Author: Kaitlin B. Curtice
Publisher: Brazos Press
Publishing Date: May 5, 2020
Pages: 208 (Paperback)
Those who are rigidly orthodox and steeped in certain evangelical language may find Native pushing the boundaries of what’s acceptable and what veers into the realm of syncretism. Even I found myself uncomfortable in places, seeing where my theology seems to diverge from Curtice’s worldview. But
if the last ten years of being in the white, male, evangelical spaces of seminary have taught me anything, it’s that we fear what we don’t know.And if we can interact charitably with those fellow believers whose views differ from our own regarding actual sacraments (namely, baptism and communion), can’t we also read and wrestle with books which present different theologies of creation, the land, our bodies, and interaction with God?
Surely, we can discern which parts of something written by a human being will shape our growth in Christ. As we learn more about how our orthodox faith has always been more about the infinite mystery of Christ than about our human finitude, we find that phrases such as “I began the journey backward, which, for me, was the miraculous journey forward”1 are more restful than alarming, more refreshing than limiting. The strength of Native is in Curtice’s ability to embrace the fluidity of life and to reject false binaries, which is something the Church is learning more and more to embrace.
I believe this stems from her story as a Native woman, but also from her journey as a person of multiethnicity.2 She sums up the stereotype-defying nature of the mixed journey when she says, “I will share with you what it means to be a woman who is a citizen of the Potawatomi Nation and is descended from European people, a woman who is a Christian and yet who fights against systems of Christian colonization that do not reflect the Christ who lives in beloved unity with everyone and everything.”3
Curtice does articulate what appears to be a Universalist belief—that she finds hope in “not a Christianity bound by a sinner’s prayer…but a story of faith that’s always bigger, always more inclusive, always making room at a bigger and better table full of lavish food that has already been prepared for everyone and for every created thing.”4 Even as I disagreed with her theology in that instance, I found myself marveling at her lack of fear. If we really believe that true love casts out fear5, is it not essential that we learn how to hold our more traditional Christian faith not with clutched, grasping claws, but with open hands, receiving a gift? If we hold to Reformed beliefs that nothing can snatch us from the love of God, then a careful reading of books like Native should affirm that we can interact with a variety of beliefs and know God better on the other side.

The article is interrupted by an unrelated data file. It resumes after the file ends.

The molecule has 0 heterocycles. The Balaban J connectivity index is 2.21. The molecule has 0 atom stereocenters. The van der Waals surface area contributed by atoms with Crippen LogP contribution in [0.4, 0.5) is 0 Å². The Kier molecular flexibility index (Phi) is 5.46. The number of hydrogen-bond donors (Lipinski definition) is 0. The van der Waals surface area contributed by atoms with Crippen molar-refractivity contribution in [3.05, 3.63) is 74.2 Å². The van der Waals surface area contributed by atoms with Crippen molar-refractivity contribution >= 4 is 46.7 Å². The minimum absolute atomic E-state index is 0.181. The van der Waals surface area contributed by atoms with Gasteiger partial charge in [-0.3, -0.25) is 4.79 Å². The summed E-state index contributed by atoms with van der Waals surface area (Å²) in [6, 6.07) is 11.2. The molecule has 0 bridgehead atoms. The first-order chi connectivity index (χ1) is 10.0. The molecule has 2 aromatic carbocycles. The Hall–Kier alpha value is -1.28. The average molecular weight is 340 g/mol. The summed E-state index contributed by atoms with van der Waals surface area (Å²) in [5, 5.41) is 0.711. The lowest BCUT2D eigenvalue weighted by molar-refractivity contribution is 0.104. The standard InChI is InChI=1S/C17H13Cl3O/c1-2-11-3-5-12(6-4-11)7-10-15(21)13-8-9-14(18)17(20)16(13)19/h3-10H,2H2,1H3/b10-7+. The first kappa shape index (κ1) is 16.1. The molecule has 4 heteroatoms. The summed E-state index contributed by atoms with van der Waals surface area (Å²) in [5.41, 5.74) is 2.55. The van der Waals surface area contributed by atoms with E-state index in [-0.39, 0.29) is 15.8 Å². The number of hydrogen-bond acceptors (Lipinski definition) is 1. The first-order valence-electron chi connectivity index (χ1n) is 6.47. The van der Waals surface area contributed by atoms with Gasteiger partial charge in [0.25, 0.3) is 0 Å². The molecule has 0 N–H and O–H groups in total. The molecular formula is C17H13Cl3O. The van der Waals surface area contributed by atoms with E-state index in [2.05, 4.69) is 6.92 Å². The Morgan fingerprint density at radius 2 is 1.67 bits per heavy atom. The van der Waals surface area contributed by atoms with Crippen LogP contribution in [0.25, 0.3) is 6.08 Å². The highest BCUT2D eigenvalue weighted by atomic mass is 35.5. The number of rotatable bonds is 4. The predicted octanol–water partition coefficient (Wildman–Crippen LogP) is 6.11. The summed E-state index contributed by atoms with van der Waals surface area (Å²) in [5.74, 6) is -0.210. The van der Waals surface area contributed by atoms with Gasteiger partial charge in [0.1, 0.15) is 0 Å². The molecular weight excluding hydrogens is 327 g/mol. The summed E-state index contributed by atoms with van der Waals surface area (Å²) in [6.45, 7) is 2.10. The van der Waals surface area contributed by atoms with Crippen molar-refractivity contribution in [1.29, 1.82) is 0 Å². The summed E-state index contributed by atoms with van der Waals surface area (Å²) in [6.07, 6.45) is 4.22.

Perhaps that is the biggest gift that this book offers to those of us who are not Native, to those of us who would still fall under the evangelical banner (if not in name, then in belief)6.
We are more than capable—by the grace of the Holy Spirit—in pursuing truth without falling into fear when discussions are out of our comfort zone.When we are focused not on avoiding the desolation of Hell, but on resting in the consolation of Christ, can we do anything other than hold fast to the hem of Jesus’ robe and trust that he will keep us? When we seek out Jesus, and let our theology flow from who he truly is, are we not coming to him without artifice or judgment like the children did?
I believe that Curtice says yes, that “when I don’t really know what I believe about the world, about God, about who Jesus really is in the mess we’ve made of history, I look at the kids.”7 When we have faith like a child, we can rest in Christ, the one that the First Nations Version8 calls “Creator Sets Free.” May we learn from the Native believers among us to be set free into the great love of Christ.
xii, emphasis/italics hers ↩
The chapter where she specifically addresses her mixed ethnic identity (“Fighting Invisibility”) was such a gift to me, and I highly recommend it to other multiethnic folks. ↩
1 John 4:18 ↩
Please note that I am not propping up an unhealthy dichotomy here; I soundly reject the idea that someone must choose between being Native and being an evangelical. Writers such as Richard Twiss, Randy Woodley, and Mark Charles are all quite orthodox in their Christian faith while still leaning fully into their Native ethnic heritage. ↩
Originally published by Great Thunder Publishing, now entering a reprint with InterVarsity Press. ↩